Magnetic resonance imaging (MRI) is a non-invasive imaging technique used in hospitals and clinics to produce detailed soft tissue anatomical images through emission and absorption of energy of the radiofrequency range of the electromagnetic field by employing powerful magnets that produce a strong magnetic field around the area to be imaged without exposing the body to ionized radiation.
MRI is the most sensitive imaging test of the head, particularly of the brain. It is performed for either long-standing or abrupt onset symptoms, helping diagnose conditions such as brain infections, stroke, brain tumors, causes of seizures, developmental abnormalities, haemorrhage in trauma patients, multiple sclerosis, disorders of the pituitary gland and vascular problems such as aneurysms, arterial occlusions and venous thrombosis.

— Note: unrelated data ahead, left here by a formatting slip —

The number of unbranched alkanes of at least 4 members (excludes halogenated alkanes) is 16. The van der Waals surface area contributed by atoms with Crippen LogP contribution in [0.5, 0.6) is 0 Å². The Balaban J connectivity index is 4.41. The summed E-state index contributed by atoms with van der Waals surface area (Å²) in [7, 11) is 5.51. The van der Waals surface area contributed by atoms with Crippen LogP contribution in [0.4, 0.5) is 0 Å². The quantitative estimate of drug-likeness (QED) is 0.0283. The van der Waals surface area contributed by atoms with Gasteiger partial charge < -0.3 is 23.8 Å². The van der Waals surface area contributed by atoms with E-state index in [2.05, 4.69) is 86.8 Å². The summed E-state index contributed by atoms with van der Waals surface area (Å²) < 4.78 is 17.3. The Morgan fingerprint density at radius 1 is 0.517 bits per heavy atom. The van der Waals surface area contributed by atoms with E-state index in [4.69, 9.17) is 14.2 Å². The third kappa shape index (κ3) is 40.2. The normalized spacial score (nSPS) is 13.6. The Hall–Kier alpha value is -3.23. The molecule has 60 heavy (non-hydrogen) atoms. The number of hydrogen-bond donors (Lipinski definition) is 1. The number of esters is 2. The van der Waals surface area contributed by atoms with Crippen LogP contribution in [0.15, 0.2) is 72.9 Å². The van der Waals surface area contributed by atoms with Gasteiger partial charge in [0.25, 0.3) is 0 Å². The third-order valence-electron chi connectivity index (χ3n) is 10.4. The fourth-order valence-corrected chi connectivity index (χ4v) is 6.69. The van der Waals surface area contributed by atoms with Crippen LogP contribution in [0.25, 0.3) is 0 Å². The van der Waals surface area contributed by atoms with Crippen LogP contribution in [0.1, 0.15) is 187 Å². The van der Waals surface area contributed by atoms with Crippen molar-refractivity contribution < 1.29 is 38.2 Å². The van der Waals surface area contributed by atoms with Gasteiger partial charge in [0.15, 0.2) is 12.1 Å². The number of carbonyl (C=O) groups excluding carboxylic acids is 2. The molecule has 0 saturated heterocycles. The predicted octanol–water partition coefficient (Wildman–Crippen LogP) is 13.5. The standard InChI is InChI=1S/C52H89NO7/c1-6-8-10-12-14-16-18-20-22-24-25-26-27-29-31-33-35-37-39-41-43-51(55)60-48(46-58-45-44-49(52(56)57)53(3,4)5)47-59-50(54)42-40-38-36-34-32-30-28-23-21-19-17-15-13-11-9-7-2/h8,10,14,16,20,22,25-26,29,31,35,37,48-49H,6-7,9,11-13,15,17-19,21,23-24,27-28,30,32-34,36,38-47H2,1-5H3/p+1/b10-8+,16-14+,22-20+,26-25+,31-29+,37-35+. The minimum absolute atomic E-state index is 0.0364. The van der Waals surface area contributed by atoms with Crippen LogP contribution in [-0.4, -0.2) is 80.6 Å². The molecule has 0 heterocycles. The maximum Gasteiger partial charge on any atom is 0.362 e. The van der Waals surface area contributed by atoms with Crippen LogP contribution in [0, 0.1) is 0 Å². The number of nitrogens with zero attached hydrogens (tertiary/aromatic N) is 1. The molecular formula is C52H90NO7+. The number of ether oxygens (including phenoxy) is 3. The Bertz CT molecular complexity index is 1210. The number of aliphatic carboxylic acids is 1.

Whether or not to use a contrast-agent (mostly Gadolinium-based contrast-agents) depends on the nature of the disease/condition for which the scan is ordered. Most acute events (like acute headache, acute cerebrovascular accident [stroke] or transient ischemic attack, haemorrhages and concussions) do not require a contrast MRI. Some other conditions, including brain tumors, infections, seizures and multiple sclerosis do require the use of a contrast agent to differentiate diseased tissue from normal tissue.
Contrast MRI have a higher inherent risk than “simple” MRI. Since a contrast agent is used, there is the risk of an allergic reaction that could lead to anaphylactic shock (a serious allergic reaction). Nephrogenic systemic fibrosis is a rare complication of high doses of gadolinium-based contrast material used in patients with poor kidney function who undergo MRI. Mothers receiving a contrast MRI should not breastfeed their babies for 24 to 48 hours.